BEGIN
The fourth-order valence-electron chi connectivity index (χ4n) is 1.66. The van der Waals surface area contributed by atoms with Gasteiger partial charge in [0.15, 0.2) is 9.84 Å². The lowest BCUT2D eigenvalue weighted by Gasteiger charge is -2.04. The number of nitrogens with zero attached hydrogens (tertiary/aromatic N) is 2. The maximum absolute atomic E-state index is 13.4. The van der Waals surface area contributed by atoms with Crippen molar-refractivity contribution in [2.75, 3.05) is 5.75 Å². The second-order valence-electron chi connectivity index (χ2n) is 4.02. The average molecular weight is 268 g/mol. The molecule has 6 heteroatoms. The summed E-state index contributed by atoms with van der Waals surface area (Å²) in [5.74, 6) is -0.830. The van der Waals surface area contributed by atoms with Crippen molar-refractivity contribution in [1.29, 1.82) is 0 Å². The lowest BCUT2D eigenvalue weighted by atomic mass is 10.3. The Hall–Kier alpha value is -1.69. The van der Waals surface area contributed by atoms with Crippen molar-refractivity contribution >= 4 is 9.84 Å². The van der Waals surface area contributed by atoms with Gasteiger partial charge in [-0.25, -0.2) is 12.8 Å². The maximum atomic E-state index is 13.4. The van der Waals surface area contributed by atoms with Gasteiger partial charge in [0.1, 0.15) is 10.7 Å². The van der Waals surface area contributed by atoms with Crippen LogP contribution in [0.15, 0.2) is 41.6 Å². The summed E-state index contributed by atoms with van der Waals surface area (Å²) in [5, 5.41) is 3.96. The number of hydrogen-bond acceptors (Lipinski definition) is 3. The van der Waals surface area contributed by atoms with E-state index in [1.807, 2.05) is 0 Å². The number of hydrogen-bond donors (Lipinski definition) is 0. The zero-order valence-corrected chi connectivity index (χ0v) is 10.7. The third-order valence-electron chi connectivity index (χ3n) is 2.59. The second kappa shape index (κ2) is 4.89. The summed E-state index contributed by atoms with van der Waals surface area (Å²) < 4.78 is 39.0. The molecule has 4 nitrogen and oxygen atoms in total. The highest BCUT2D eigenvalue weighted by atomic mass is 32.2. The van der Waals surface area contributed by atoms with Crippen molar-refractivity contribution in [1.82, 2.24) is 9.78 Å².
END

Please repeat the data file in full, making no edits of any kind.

The fourth-order valence-electron chi connectivity index (χ4n) is 1.66. The van der Waals surface area contributed by atoms with Gasteiger partial charge in [0.15, 0.2) is 9.84 Å². The lowest BCUT2D eigenvalue weighted by Gasteiger charge is -2.04. The number of nitrogens with zero attached hydrogens (tertiary/aromatic N) is 2. The maximum absolute atomic E-state index is 13.4. The van der Waals surface area contributed by atoms with Crippen molar-refractivity contribution in [2.75, 3.05) is 5.75 Å². The second-order valence-electron chi connectivity index (χ2n) is 4.02. The average molecular weight is 268 g/mol. The molecule has 6 heteroatoms. The summed E-state index contributed by atoms with van der Waals surface area (Å²) in [5.74, 6) is -0.830. The van der Waals surface area contributed by atoms with Crippen molar-refractivity contribution in [1.29, 1.82) is 0 Å². The lowest BCUT2D eigenvalue weighted by atomic mass is 10.3. The Hall–Kier alpha value is -1.69. The van der Waals surface area contributed by atoms with Crippen molar-refractivity contribution >= 4 is 9.84 Å². The van der Waals surface area contributed by atoms with Gasteiger partial charge in [-0.25, -0.2) is 12.8 Å². The maximum atomic E-state index is 13.4. The van der Waals surface area contributed by atoms with Gasteiger partial charge in [0.1, 0.15) is 10.7 Å². The van der Waals surface area contributed by atoms with Crippen LogP contribution in [0.15, 0.2) is 41.6 Å². The summed E-state index contributed by atoms with van der Waals surface area (Å²) in [5, 5.41) is 3.96. The number of hydrogen-bond acceptors (Lipinski definition) is 3. The van der Waals surface area contributed by atoms with E-state index in [1.807, 2.05) is 0 Å². The number of hydrogen-bond donors (Lipinski definition) is 0. The zero-order valence-corrected chi connectivity index (χ0v) is 10.7. The third-order valence-electron chi connectivity index (χ3n) is 2.59. The second kappa shape index (κ2) is 4.89. The summed E-state index contributed by atoms with van der Waals surface area (Å²) < 4.78 is 39.0. The molecule has 4 nitrogen and oxygen atoms in total. The highest BCUT2D eigenvalue weighted by atomic mass is 32.2. The van der Waals surface area contributed by atoms with Crippen molar-refractivity contribution in [1.82, 2.24) is 9.78 Å².